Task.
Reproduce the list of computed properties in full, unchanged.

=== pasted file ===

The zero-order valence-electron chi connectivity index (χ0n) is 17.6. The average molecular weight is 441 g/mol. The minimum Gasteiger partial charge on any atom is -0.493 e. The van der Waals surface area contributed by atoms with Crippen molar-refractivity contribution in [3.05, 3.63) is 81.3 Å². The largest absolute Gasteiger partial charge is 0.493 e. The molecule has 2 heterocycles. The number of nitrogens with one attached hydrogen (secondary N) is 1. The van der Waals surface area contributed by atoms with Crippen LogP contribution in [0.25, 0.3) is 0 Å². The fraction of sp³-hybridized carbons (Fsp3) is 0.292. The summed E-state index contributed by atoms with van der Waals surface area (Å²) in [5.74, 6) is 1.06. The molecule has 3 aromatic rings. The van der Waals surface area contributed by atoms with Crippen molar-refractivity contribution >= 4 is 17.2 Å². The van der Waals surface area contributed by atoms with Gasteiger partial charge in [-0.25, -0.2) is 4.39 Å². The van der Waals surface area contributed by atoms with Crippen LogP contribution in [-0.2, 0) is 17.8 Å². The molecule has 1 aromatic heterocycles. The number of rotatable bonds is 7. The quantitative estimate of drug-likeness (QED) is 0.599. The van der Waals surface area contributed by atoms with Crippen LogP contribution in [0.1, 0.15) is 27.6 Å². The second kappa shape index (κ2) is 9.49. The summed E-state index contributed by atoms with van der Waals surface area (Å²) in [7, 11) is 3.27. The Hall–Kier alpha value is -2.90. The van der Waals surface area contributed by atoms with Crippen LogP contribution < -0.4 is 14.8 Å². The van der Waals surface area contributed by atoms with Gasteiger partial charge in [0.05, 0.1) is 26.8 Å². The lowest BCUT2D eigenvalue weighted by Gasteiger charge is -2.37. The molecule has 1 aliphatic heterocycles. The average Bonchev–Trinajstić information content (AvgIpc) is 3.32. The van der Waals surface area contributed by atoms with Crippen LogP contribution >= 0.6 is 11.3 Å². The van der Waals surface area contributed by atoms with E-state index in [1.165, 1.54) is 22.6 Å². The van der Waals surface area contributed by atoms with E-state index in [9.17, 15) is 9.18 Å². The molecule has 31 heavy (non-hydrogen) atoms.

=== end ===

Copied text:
The zero-order valence-electron chi connectivity index (χ0n) is 17.6. The average molecular weight is 441 g/mol. The minimum Gasteiger partial charge on any atom is -0.493 e. The van der Waals surface area contributed by atoms with Crippen molar-refractivity contribution in [3.05, 3.63) is 81.3 Å². The largest absolute Gasteiger partial charge is 0.493 e. The molecule has 2 heterocycles. The number of nitrogens with one attached hydrogen (secondary N) is 1. The van der Waals surface area contributed by atoms with Crippen LogP contribution in [0.25, 0.3) is 0 Å². The fraction of sp³-hybridized carbons (Fsp3) is 0.292. The summed E-state index contributed by atoms with van der Waals surface area (Å²) in [5.74, 6) is 1.06. The molecule has 3 aromatic rings. The van der Waals surface area contributed by atoms with Crippen molar-refractivity contribution >= 4 is 17.2 Å². The van der Waals surface area contributed by atoms with Gasteiger partial charge in [-0.25, -0.2) is 4.39 Å². The van der Waals surface area contributed by atoms with Crippen LogP contribution in [-0.2, 0) is 17.8 Å². The molecule has 1 aromatic heterocycles. The number of rotatable bonds is 7. The quantitative estimate of drug-likeness (QED) is 0.599. The van der Waals surface area contributed by atoms with Crippen LogP contribution in [0.1, 0.15) is 27.6 Å². The second kappa shape index (κ2) is 9.49. The summed E-state index contributed by atoms with van der Waals surface area (Å²) in [7, 11) is 3.27. The Hall–Kier alpha value is -2.90. The van der Waals surface area contributed by atoms with Crippen LogP contribution < -0.4 is 14.8 Å². The van der Waals surface area contributed by atoms with Gasteiger partial charge in [0.05, 0.1) is 26.8 Å². The lowest BCUT2D eigenvalue weighted by Gasteiger charge is -2.37. The molecule has 1 aliphatic heterocycles. The average Bonchev–Trinajstić information content (AvgIpc) is 3.32. The van der Waals surface area contributed by atoms with Crippen LogP contribution >= 0.6 is 11.3 Å². The van der Waals surface area contributed by atoms with E-state index in [1.165, 1.54) is 22.6 Å². The van der Waals surface area contributed by atoms with E-state index in [9.17, 15) is 9.18 Å². The molecule has 31 heavy (non-hydrogen) atoms.